Access to TartuTartu is Estonia’s second largest city with a population of 100,000. It is a green compact university town with a calm living and study environment, youthful people and a vibrant cultural life. Tartu City government has gained attention with its interest in implementing innovative technologies and investing in energy efficiency and climate change mitigation measures. The City of Tartu has also been effective in implementing the Smart City concept. It is closely collaborating with e-governance and Govtech entrepreneurs in building local public services.
Tartu can best accessed by air via Tallinn, capital of Estonia. Tallinn airport has good connections to major European cities. From Tallinn, Tartu is easily accessible by public transportation. The express bus to and from Tartu Bus Station stops at the Tallinn airport and departs every hour. The Tallinn train station ‘Ülemiste’ is easily reachable by tram from the airport, and trains to Tartu run every few hours. In addition, an express bus between Riga and Tartu runs several times a day.
AccommodationA number of hotels at different price ranges was pre-booked for the conference participants at special rates. EC sponsored participants were provided with a single room accommodation, as per arranged travel itinerary.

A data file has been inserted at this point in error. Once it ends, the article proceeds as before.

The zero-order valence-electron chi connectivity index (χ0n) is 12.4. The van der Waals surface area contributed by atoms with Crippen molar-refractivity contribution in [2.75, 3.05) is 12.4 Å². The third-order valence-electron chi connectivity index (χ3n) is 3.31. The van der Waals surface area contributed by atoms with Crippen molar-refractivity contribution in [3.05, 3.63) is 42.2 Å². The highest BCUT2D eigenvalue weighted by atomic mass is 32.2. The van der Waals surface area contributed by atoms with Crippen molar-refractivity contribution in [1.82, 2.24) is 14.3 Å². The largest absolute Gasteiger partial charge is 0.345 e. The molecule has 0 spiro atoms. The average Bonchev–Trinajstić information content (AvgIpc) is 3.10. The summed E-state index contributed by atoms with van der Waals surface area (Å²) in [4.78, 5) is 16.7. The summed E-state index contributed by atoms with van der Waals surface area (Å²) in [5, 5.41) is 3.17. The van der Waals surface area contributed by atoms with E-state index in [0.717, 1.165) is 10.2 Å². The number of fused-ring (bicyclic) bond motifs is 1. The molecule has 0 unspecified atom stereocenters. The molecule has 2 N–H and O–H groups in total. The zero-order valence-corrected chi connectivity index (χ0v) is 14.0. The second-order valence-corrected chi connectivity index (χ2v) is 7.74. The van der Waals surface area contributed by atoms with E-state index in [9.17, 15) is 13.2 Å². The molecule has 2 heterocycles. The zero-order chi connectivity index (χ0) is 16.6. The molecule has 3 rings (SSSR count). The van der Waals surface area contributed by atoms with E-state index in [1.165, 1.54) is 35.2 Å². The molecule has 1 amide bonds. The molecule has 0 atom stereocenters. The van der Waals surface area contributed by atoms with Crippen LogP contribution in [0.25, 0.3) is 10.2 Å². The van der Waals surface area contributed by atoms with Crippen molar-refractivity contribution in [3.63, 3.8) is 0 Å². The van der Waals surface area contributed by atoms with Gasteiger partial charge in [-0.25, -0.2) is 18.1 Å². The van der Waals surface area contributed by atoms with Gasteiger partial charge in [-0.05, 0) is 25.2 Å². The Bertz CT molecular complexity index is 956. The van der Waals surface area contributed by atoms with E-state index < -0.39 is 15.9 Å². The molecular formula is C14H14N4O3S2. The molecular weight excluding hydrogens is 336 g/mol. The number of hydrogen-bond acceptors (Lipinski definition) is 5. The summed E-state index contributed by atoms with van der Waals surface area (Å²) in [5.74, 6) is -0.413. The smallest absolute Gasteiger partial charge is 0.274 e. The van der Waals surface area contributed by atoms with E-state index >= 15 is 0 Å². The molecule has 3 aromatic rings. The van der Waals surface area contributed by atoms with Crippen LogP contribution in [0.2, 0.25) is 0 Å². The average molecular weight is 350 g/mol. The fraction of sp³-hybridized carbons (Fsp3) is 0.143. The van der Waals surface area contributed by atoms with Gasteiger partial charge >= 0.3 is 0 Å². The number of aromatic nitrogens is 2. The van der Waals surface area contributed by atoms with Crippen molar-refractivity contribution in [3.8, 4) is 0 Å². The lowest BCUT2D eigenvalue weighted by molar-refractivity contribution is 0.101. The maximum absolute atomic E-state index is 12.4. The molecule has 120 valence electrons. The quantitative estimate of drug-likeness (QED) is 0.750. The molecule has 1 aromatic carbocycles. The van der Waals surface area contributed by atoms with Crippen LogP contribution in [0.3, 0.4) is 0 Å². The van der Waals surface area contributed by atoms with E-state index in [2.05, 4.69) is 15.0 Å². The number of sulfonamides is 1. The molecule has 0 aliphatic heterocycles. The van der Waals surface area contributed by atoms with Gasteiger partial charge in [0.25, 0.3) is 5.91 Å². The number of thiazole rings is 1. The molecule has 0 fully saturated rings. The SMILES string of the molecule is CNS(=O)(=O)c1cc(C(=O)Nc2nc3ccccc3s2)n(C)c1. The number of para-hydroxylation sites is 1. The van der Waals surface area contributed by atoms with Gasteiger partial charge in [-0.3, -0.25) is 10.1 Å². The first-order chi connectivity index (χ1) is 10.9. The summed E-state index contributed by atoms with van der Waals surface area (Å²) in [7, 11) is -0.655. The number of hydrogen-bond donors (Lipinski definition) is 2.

Please note that participants are not insured by European Commission while taking part in the meeting unless you insure yourself prior to the visit.
Cancellation and no-show policy
If you have to cancel your attendance, we kindly ask you to inform us as soon as possible, by sending an e-mail to firstname.lastname@example.org.
Covid-19 restrictionsAll participants are required to inquire about and respect, Covid-related travel conditions / restrictions in their home countries and Estonia – as well as in the means of transport they are taking.
You can find more info about the Estonian COVID situation and current regulations here: Estonian Health Board and Statistical overview of the situation